The Burden of the Past

The Burden of the Past

History, Memory, and Identity in Contemporary Ukraine
Edited by Anna Wylegała and Małgorzata Głowacka-Grajper
Distribution: Global
Publication date: 02/11/2020
Format: Paperback
ISBN: 978-0-253-04671-0
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In a century marked by totalitarian regimes, genocide, mass migrations, and shifting borders, the concept of memory in Eastern Europe is often synonymous with notions of trauma. In Ukraine, memory mechanisms were disrupted by political systems seeking to repress and control the past in order to form new national identities supportive of their own agendas. With the collapse of the Soviet Union, memory in Ukraine was released, creating alternate visions of the past, new national heroes, and new victims. This release of memories led to new conflicts and "memory wars."

How does the past exist in contemporary Ukraine? The works collected in The Burden of the Past focus on commemorative practices, the politics of history, and the way memory influences Ukrainian politics, identity, and culture. The works explore contemporary memory culture in Ukraine and the ways in which it is being researched and understood. Drawing on work from historians, sociologists, anthropologists, psychologists, and political scientists, the collection represents a truly interdisciplinary approach. Taken together, the groundbreaking scholarship collected in The Burden of the Past provides insight into how memories can be warped and abused, and how this abuse can have lasting effects on a country seeking to create a hopeful future.

Author Bio

Anna Wylegała is Assistant Professor at the Institute of Philosophy and Sociology, Polish Academy of Sciences. She is author of Displacement and Memory: Remembering and Forgetting in Ukrainian Galicia and Polish 'Recovered Lands.' Małgorzata Głowacka-Grajper is Associate Professor at the Institute of Sociology, University of Warsaw. She is author of Transmisja pamięci. Działacze sfery pamięci i przekaz o Kresach Wschodnich we współczesnej Polsce (The transmission of memory: memory activists and narratives of former Eastern Borderlands in contemporary Poland).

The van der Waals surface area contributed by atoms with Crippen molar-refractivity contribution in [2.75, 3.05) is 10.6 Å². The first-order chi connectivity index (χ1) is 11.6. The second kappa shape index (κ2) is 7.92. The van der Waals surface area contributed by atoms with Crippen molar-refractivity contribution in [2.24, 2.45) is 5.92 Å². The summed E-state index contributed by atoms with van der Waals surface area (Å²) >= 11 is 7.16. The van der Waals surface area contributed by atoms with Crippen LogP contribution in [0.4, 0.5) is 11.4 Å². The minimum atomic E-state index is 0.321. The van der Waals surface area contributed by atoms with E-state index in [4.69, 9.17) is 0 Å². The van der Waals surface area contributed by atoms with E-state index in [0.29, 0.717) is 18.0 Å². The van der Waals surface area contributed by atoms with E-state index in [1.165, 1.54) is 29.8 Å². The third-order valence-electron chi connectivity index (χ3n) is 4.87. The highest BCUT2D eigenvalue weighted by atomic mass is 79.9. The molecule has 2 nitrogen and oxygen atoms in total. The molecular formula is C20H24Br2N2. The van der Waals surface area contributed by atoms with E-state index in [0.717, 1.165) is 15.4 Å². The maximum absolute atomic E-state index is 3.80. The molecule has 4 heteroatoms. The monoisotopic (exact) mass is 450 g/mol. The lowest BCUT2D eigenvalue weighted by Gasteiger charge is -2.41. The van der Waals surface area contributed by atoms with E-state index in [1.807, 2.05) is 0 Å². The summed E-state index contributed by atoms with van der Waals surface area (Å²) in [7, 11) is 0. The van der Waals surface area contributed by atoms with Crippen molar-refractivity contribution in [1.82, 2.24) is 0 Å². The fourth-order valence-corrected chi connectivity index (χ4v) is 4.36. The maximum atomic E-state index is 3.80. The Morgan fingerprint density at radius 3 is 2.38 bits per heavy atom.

"The Burden of the Past is a milestone of the scholarship about Eastern European politics of memory and a compelling plea for the need to further de-Westernize the field of memory studies."

 (Wulf Kansteiner)

"This book is an important stepstone in both memory and Ukrainian studies. By posting new questions and introducing new categories of analysis, it makes us to rethink us what is Ukraine and how its troublesome past can be overcome for a better future."

 (Yaroslav Hrytsak, Ukrainian Catholic University, Lviv)

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Table of Contents

Introduction / Małgorzata Głowacka-Grajper and Anna Wylegała

Part I: The Memory of Holodomor

1. Idle, Drunk and Good-for-Nothing. Cultural Memory of the Rank-and-File Perpetrators of the 1932-1933 Famine in Ukraine / Daria Mattingly

2. The lieux de mémoire of the Holodomor in the Cultural Landscape of Modern Ukraine / Wiktoria Kudela-Świątek

Part II: World War II in the Ukrainian Memory

3. The War of Memory in Times of War: 9th of May Celebrations in Kyiv in 2014–2015 / Tetiana Pastushenko

4. (In)different Memory: The World War II in the Memory of the Last War Generation in Ukraine / Mykola Borovyk

Part III: Heroes or Traitors: Creating Heroic Canon

5. Symon Petliura, the Ukrainian People's Republic, and National Commemoration in Contemporary Ukraine / Matthew D. Pauly

6. Glory to the Heroes? Gender, Nationalism and Memory / Olesya Khromeychuk

Part IV: Traces of the Lost Multiethnicity and Memory of the Ethnic Cleansing

7. Memory, Monuments and the Project of Nationalization in Ukraine. The Case of Chernivtsi / Karolina Koziura

8. Collective Memory of the Holocaust in Post-Soviet Ukraine / Anna Chebotariova

9. Extermination of the Roma in Transnistria during the World War II: Construction of the Roma Collective Memory / Anna Abakunova

10. Poland and Poles in the Collective Memory of Galician Ukrainians / Anna Wylegała

Part V: History and Politics in a Post-Soviet State: Ukraine, Russia and Independence

11. Ukraine between the EU and Russia since 1991: Does it have to be a Battlefield of Memories? / Tomasz Stryjek

12. A Desired but Unexpected State. The 90s in the Memory and Perception of Ukrainians in the Twenty-First Century / Joanna Konieczna-Sałamatin